There are thousands of parks, refuges and wilderness areas in the U.S. that are kept in something close to their natural state. But one form of pollution isn’t respecting those boundaries: man-made noise.
New research based on recordings from 492 protected natural areas reveals that they’re awash in noise pollution.
Researchers from Colorado State University spent years making the recordings by setting out microphones in natural areas across the country. They caught all sorts of wildlife sounds, such as rutting elk and howling wolves. But they were also after “background” sound — wind, rain, birdsong, flowing streams and rivers, even bubbling mudpots in Yellowstone National Park.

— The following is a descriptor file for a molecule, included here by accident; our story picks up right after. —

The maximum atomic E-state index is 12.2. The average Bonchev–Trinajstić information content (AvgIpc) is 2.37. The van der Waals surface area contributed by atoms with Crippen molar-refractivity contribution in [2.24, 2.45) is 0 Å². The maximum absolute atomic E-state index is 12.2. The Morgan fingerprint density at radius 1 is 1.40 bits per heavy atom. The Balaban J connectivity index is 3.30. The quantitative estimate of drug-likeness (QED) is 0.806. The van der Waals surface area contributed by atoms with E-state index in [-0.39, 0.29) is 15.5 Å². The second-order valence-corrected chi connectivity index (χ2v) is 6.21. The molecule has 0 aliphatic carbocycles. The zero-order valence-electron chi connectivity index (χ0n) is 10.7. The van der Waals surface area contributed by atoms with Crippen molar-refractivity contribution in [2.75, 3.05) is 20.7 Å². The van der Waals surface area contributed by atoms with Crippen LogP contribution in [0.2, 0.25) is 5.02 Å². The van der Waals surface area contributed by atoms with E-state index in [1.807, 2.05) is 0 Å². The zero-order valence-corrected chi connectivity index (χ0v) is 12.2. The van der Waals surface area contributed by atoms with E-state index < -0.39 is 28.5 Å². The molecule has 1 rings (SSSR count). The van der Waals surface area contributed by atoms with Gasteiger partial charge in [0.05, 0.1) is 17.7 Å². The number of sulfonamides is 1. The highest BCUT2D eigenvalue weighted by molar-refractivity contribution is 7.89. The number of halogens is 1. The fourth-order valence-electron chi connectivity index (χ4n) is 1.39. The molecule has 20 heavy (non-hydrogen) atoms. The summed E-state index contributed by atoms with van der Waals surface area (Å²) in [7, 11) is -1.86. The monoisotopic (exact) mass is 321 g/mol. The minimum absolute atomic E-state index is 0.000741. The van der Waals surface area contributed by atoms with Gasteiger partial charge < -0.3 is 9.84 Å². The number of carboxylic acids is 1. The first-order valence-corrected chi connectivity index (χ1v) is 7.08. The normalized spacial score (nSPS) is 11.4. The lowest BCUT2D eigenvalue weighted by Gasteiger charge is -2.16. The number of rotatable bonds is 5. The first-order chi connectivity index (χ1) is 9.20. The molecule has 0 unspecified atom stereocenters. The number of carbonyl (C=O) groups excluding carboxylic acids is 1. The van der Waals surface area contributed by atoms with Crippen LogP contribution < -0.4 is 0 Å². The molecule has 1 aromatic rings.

They compared the decibel level of this natural background with the intrusive noisiness from human activity. And they have discovered that in two-thirds of the places they studied, the median decibel level of man-made sound was double the normal background sound. These were sounds that came from within the area, such as road traffic, as well from as outside, such as passing jets or mining and logging equipment.